Irrational Exuberance PartII

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Though it was the worst natural disaster in U.S. history, it was caused by a combination of incompetence and greed. An inept President had ignored repeated requests from experts that the Army Corps of Engineers address the pressing issue of the Mississippi Gulf region’s inadequate levee system. Torrential rains eventually came, and with the tide still rising, New Orleans’ political leaders callously decided to save the city by deliberately dynamiting a levee which flooded two predominantly-Black parishes.

The Niagara Falls-like deluge killed about a thousand people and left hundreds of thousands stranded, virtually all African-Americans. For days, the federal government failed to respond to the crisis at all, exhibiting a breathtaking indifference to the unfolding tragedy, leaving it entirely up to the Red Cross to provide food, water,clothing, medical supplies and shelter for the 667,000 who were suddenly homeless.

In case you’re wondering, no, I’m not talking about Hurricane Katrina, but about The Great Mississippi Flood of 1927, which then exposed America as an increasingly divided nation of haves and have-nots, rampant with unchecked racism, cowardice, cruelty, and lust for more money and power. The reason we need to revisit the ugly aftermath of what transpired almost 80 years ago is because history has a way of repeating itself, and we ignore its lessons only at our own peril.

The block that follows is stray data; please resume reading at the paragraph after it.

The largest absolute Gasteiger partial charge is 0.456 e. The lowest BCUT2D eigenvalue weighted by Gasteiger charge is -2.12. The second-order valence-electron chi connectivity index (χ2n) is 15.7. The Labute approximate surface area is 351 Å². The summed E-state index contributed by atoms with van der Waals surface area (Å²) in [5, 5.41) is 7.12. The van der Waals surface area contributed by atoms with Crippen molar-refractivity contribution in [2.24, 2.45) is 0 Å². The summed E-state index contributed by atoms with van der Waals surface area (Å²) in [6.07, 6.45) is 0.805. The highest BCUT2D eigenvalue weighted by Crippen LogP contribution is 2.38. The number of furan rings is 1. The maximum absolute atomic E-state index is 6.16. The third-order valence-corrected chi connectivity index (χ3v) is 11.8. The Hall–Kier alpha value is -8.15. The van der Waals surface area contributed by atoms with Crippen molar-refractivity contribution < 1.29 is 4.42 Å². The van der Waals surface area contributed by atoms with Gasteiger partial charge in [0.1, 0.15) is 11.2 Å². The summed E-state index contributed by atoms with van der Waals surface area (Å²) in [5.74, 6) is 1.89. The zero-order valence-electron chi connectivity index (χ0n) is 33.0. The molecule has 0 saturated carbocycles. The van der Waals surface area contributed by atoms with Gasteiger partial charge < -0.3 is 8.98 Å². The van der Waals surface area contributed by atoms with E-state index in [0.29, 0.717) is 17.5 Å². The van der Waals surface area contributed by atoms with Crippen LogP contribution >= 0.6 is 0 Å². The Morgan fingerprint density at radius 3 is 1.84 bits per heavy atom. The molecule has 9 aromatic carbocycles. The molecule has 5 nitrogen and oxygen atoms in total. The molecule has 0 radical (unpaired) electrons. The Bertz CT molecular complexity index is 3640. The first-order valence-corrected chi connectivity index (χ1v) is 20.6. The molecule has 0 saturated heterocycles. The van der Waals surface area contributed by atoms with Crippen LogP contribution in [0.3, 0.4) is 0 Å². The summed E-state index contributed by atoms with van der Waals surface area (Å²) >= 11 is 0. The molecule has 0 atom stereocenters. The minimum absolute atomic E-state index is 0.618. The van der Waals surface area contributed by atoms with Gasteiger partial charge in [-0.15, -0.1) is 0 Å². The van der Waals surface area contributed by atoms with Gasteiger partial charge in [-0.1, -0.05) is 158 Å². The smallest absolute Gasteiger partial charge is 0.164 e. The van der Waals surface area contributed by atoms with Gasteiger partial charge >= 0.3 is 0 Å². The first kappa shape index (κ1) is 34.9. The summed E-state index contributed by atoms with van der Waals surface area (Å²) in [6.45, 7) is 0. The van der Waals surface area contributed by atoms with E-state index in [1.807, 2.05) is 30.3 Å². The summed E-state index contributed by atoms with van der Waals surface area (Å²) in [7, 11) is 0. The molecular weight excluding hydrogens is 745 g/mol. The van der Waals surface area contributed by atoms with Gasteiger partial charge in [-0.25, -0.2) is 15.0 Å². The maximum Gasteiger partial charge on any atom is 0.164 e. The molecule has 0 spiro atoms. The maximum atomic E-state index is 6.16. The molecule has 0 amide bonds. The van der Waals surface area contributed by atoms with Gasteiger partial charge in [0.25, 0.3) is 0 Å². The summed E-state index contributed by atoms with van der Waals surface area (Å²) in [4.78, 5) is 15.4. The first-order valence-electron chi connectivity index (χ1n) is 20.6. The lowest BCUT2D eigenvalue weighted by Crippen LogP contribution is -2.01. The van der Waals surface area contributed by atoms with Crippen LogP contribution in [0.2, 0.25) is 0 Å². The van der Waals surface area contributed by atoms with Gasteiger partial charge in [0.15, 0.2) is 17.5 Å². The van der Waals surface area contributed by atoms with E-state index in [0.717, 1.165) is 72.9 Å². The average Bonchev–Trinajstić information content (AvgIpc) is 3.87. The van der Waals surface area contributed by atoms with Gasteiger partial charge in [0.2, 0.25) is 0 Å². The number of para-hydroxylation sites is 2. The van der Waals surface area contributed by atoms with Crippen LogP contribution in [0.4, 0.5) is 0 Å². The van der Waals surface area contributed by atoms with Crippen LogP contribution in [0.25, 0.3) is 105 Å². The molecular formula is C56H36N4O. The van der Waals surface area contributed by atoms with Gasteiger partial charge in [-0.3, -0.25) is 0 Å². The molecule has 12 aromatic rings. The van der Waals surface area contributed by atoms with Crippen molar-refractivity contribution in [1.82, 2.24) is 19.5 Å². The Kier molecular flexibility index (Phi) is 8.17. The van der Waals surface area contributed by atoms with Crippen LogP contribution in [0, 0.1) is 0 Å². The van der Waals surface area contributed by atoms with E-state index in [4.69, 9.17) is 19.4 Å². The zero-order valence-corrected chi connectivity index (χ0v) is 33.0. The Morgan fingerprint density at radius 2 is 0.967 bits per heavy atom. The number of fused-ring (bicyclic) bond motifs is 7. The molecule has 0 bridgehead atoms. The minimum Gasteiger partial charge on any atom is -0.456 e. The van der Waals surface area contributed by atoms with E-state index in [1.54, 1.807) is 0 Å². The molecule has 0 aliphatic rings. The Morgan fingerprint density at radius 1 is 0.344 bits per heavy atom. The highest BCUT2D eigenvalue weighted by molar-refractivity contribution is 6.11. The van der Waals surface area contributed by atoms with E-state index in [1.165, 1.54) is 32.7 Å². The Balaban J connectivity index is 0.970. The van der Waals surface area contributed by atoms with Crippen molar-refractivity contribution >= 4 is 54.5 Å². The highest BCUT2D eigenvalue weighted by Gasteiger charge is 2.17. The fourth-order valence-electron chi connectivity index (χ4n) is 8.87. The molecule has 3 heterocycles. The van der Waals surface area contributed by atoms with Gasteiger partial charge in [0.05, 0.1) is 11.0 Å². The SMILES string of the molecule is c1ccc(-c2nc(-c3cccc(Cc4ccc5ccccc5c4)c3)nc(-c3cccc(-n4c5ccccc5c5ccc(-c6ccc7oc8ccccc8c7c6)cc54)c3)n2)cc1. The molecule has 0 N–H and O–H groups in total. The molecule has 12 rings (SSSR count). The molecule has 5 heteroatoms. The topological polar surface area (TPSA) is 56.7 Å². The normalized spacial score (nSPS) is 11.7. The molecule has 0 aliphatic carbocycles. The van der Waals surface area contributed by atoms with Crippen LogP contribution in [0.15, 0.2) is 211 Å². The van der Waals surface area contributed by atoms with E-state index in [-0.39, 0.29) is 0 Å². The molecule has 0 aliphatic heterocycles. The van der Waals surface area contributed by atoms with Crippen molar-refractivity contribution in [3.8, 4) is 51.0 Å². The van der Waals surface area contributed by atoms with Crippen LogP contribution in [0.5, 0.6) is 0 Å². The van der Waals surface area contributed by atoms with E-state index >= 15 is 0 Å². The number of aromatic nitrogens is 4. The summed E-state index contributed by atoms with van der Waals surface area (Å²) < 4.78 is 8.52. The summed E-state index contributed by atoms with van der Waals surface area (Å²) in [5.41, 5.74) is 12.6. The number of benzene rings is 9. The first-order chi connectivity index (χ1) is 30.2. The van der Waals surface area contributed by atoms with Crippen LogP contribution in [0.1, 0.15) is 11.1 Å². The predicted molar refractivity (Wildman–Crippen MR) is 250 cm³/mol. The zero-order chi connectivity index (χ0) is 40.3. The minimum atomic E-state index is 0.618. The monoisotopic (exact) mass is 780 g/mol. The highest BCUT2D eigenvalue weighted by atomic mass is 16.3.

Calvin Coolidge, a do-nothing President who actually prided himself on his inactivity and commitment to the status quo, put cabinet member Herbert Hoover, another hands-off Republican, in charge of overseeing the Mississippi relief effort. Not only did this cold-hearted Secretary of Commerce subsequently refuse to spend a single federal dollar on the catastrophe, but he had the temerity to demand reimbursement from the Red Cross for its use of tents, field kitchens, and other military hardware.

The ambitious Hoover then had the arrogance to take credit for the rescue work of the charities and volunteers who did pitch-in, next leveraging his high visibility into a successful run for the White House. Ostensibly oblivious to the nation’s crumbling economic infrastructure, he accepted the Republican Party nomination on August 11th, 1928, proclaiming, “Unemployment, in the sense of distress, is widely disappearing. We, in America today, are nearer to the final triumph over poverty than ever before in the history of any land.�

After winning the election, Hoover continued to encourage an irrational exuberance, based on the bubble of the record highs of skyrocketing prices of pieces of paper, namely, stocks and bonds. Meanwhile, all the suffering of the marginalized populace and the other palpable signposts of the impending, wholesale societal collapse into The Great Depression went unheeded. Fair warning: Katrina might just be the tell-tale tip of a cataclysmic, cultural iceberg.

Black Star columnist Williams is an attorney, graduate of the Wharton School and a member of the NJ, NY, CT, PA, MA & US Supreme Court bars.
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